The insurtech company said it will use the funding to continue growing its product development team, and scale the business to meet the needs of the market.
Susa Ventures, FirstMark Capital and Box Group also participated in the seed round, as well as angel investors Joshua Motta of Coalition, Spike Lipkin of Newfront Insurance, Ben Rubin of HouseParty, and Max Mullen and Brandon Leonardo of Instacart.
Ascend enables its insurance clients to offer flexible payment options to their customers through a consolidated API-driven payment platform. The tech includes in-full and Buy Now, Pay Later (BNPL) financing, automatically updated premium financing agreements, cancellation mitigation and instant commission via ACH.
“They don’t need to figure out how to collect credit cards, or ACA, or offer point-of-sale financing. We do all of that with our three APIs through a very simple integration,” Ascend co-founder and co-CEO Andrew Wynn said in an interview with FinLedger.
The BNPL option offered by Ascend is critical for insurance, Wynn said, pointing to commercial insurance as one area where split financing could be the deciding factor of buying coverage or not.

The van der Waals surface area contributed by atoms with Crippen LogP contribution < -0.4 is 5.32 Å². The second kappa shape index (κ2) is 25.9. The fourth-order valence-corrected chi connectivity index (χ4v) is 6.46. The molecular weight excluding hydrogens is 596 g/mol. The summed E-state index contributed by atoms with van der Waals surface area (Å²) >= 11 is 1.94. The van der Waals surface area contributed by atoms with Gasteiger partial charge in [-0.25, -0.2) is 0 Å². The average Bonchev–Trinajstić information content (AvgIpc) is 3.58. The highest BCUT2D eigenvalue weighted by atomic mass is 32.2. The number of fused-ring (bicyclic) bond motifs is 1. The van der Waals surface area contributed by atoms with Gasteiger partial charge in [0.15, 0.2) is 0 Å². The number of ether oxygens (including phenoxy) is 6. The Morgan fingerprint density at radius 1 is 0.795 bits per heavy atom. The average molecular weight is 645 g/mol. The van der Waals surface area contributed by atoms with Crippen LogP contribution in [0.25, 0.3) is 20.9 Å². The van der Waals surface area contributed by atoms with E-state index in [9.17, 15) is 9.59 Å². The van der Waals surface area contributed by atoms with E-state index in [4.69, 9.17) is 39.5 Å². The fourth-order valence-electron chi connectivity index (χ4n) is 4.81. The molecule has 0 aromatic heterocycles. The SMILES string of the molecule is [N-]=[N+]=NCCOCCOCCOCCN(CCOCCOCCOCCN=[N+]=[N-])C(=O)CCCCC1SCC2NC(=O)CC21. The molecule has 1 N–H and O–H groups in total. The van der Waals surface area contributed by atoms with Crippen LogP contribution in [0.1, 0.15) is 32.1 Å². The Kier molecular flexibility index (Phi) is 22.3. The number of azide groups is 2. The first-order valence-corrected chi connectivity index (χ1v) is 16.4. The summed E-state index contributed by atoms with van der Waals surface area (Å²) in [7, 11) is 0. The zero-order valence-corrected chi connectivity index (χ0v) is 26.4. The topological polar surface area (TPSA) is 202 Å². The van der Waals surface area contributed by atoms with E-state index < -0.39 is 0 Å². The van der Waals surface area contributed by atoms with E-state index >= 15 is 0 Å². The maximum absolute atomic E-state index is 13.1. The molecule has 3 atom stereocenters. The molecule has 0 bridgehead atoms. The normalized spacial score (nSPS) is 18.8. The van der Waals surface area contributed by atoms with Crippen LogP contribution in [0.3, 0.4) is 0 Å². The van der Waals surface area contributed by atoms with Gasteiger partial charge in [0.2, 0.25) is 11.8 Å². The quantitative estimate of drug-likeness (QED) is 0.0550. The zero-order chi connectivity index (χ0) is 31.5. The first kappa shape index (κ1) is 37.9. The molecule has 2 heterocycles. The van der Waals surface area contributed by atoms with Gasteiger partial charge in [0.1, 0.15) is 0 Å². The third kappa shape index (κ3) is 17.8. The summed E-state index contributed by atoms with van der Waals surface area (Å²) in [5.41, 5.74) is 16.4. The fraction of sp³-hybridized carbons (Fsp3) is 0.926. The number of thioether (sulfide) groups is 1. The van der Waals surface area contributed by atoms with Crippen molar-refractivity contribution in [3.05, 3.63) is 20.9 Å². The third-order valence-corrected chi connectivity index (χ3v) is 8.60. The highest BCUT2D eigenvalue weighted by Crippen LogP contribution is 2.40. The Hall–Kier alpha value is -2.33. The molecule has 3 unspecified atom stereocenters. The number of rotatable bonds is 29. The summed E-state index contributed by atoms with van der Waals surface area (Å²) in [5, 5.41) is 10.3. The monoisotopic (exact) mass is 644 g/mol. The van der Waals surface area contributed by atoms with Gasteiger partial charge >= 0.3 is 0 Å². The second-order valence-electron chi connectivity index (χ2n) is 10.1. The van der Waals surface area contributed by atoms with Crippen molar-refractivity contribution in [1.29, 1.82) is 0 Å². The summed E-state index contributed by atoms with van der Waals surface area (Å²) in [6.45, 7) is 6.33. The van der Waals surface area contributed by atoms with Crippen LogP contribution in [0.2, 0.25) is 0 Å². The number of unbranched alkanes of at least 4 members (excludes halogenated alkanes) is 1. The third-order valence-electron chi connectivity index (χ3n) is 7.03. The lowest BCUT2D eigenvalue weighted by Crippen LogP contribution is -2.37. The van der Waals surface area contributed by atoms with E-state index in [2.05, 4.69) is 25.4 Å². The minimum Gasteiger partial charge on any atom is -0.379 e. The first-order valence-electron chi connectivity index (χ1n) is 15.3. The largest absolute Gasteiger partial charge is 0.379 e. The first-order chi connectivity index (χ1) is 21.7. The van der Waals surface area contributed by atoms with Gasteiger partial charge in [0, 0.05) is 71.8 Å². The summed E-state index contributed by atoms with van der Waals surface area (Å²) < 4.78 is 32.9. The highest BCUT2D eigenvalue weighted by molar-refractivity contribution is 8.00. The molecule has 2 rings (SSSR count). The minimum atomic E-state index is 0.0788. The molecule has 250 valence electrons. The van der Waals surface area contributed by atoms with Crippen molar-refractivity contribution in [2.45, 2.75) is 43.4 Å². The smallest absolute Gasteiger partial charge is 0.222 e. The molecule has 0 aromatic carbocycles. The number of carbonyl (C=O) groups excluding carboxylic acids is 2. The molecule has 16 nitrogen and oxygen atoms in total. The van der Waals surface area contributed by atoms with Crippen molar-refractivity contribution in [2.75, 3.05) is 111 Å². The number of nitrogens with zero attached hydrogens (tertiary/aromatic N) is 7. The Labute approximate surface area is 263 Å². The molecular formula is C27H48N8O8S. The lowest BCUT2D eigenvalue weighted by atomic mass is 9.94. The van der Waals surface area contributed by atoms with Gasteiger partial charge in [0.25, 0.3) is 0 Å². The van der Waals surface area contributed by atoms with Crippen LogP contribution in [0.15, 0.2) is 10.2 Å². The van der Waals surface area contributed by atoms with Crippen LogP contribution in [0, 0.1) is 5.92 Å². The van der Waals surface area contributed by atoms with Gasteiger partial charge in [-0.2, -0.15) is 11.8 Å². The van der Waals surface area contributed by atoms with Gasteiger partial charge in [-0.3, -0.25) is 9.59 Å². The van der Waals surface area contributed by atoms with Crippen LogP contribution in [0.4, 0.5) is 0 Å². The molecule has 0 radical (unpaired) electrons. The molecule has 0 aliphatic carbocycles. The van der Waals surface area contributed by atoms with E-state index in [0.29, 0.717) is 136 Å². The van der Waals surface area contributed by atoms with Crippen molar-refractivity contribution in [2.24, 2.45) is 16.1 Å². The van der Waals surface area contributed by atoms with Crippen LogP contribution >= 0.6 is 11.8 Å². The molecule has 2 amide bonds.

“If I’m a truck driver, my average policy is between $10,000 and $15,000 a year. That’s a really big check to write. I might not have 15 grand, and if I do, I don’t want to give it to my insurance company,” he said.
Splitting payments monthly is common in personal insurance, but doesn’t exist as much in commercial insurance or riskier lines of insurance where it is needed most, according to Wynn.
“What we’re trying to do with BNPL is make it easier for people to protect the things they care about, and so if you need to buy insurance, let’s reduce the friction,” he said.
The insurtech’s platform is currently live in 20 U.S. states and is on track to be operating in all 50 by the end of the year.
Currently, Ascend has just nine employees, with plans to add business development and engineering members to reach 15 by the end of the year, and a goal to have 50% of its team come from backgrounds underrepresented in tech.
Wynn said that the insurance world is still catching up, due in part to the risk-adverse virtue of the service itself as well as the role insurance plays in financial infrastructure.
“What that results in is essentially an outdated customer experience, right? 600 million paper checks are still sent every year for insurance, that’s pretty crazy,” he said, adding that existing insurance companies are already well-equipped to provide their core services.
“What they’re not good at yet, is how they are interacting with customers in a modern way, and we want to help them with that.”